Thursday, December 11, 2014

Is the Med-Arb Format Right For You?

By Nicholas P. Brown, Pierce Atwood, LLP

As the cost of litigation has grown and the appetite for its attendant risks declined, owners and contractors have increasingly relied upon mediation and binding arbitration to resolve disputes. One particularly unique dispute resolution format is the combination mediation/arbitration (or “med-arb”) where the same neutral serves as both mediator and, if needed, arbitrator. In the med-arb format, mediation and arbitration are scheduled concurrently so that the threat of arbitration, and its binding result, hangs over the mediation like the proverbial Sword of Damocles. The parties know that if mediation fails, arbitration immediately follows without delay.
The significant wrinkle in the med-arb approach is that the neutral mediator also serves as fact-finder and decision-maker in the event of arbitration. This is not the case in the traditional mediation/arbitration scenario where the mediator has no role in the arbitration and decision-making process. Thus, the parties know that their discussions with the mediator are confidential and will not have any influence on the arbitrator’s decision. This traditional separation between mediation and arbitration enables the mediator to encourage a level of candor from the parties that may be difficult to achieve in the med-arb format.
With the med-arb format, the parties must recognize that the mediator may learn facts about the dispute or the parties that might otherwise be inadmissible in arbitration. The mediator is expected to disregard such information in the event he or she subsequently sits as arbitrator. But human nature can make it difficult if not impossible for the mediator to erect the appropriate mental barriers and “forget” what he or she has heard. As such, parties to the mediation may withhold information harmful to their case that they might normally share with a traditional neutral mediator. Where the parties exercise such caution, the likelihood of a mediated settlement may decline.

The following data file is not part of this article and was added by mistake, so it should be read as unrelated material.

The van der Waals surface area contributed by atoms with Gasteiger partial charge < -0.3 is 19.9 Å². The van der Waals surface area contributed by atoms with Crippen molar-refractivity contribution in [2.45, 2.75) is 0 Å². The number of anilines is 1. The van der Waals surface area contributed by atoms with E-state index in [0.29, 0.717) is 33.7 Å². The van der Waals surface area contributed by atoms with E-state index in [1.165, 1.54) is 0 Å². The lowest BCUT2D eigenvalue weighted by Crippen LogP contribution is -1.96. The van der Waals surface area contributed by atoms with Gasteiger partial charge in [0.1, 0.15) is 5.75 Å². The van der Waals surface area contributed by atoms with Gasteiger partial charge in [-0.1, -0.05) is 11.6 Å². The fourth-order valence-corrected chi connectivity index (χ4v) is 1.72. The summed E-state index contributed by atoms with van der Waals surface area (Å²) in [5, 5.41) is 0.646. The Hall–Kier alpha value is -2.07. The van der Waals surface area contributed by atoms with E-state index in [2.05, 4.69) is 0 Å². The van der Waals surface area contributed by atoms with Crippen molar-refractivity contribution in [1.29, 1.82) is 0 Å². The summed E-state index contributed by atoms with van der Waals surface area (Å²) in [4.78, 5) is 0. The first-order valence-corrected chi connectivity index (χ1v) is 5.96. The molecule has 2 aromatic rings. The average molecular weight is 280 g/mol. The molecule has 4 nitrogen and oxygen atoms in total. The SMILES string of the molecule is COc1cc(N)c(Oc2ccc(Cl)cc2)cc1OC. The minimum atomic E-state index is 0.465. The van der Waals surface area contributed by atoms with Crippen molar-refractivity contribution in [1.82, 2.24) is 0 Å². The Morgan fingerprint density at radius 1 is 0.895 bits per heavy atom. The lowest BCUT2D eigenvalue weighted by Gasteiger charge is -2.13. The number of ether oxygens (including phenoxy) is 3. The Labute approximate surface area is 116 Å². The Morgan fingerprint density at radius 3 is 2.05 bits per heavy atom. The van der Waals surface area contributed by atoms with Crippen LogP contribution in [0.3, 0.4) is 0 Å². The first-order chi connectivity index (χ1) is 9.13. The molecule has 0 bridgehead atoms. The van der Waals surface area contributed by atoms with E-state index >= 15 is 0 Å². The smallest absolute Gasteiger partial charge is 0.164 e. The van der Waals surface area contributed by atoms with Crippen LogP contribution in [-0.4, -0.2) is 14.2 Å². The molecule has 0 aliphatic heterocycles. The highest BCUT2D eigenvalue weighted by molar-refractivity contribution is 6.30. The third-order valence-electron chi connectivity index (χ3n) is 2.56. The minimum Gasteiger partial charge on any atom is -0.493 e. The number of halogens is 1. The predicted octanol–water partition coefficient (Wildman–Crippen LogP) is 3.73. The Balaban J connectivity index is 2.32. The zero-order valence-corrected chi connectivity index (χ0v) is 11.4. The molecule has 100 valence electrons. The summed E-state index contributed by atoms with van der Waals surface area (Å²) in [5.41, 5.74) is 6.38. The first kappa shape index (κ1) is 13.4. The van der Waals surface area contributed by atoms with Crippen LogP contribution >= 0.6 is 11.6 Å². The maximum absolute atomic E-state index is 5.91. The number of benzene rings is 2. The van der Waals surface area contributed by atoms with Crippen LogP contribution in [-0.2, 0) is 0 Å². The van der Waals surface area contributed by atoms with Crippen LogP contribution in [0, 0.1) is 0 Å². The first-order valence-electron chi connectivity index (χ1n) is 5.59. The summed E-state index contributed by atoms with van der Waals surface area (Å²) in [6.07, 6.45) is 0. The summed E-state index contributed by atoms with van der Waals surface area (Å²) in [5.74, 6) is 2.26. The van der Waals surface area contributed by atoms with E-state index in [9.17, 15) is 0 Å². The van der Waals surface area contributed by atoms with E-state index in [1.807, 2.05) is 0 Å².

By the same token, parties may disclose to the mediator wholly irrelevant yet harmful information about the other party in an effort sway the soon-to-be-arbitrator’s impressions of the case. In this way, the mediation may be used as a means of presenting evidence that might never have been heard.

Given this dynamic, you may be wondering about the benefits of the med-arb approach. First and foremost, is the opportunity for a quick and relatively inexpensive resolution. A recent dispute I worked on took less than nine months to fully resolve from the moment the case came through the door. Once the parties agreed to the med-arb format, it took just four months for the arbitrator to issue her decision and award. Considering the significant number of issues presented by the parties, litigation likely would have dragged on for two or more years and likely would have entailed extensive discovery. Under the circumstances, med-arb offered a tremendous opportunity to save the time, expense, and aggravation of a prolonged litigation schedule. 

Second, the threat of immediate arbitration may provide the necessary incentive for the parties to approve a mediated settlement. With traditional mediation and arbitration, the arbitration hearings are often not even scheduled at the time of mediation. Thus, arbitration may seem more theoretical than real to your clients whose rights and interests will be ultimately be decided should mediation fail. Without the imminent possibility of loss at arbitration, settlement may remain out-of-reach until just prior to arbitration.
Ultimately, these benefits must be weighed against the risk of having the same person serve as mediator and arbitrator. Attorneys are well advised to consider the relative strength of their case taking into consideration all facts and circumstances that might be shared with the mediator by the opposing party. Thus, if you are concerned that your client may be cast in an unflattering light by the disclosure of otherwise inadmissible evidence during mediation, the med-arb format may not provide a benefit to your client. In contrast, if your client has a strong case and you believe there is little risk that the mediator will be swayed by irrelevant information, med-arb may offer a cost-effective alternative to litigation. Regardless, attorneys should assess the strength of their case using a holistic approach that might not normally be needed.
For further information and an interesting discussion of the merits and pitfalls of the med-arb format, the following articles are recommended. See Martin C. Weisman, Med-Arb: The Best ofBoth Worlds, Dispute ResolutionMagazine, Spring 2013, at 40; Brian A. Pappas, Med-Arb: The Best of Both Worlds May Be Too Good to Be True, Dispute Resolution Magazine, Spring 2013, at 42. Both articles and others are available at

1 comment:

  1. I have never done med-arb. I am frankly a skeptic of it because I think it severely handicaps both forms of ADR. I am curious to hear other viewpoints on med-arb from Division 1 members. Tom Dunn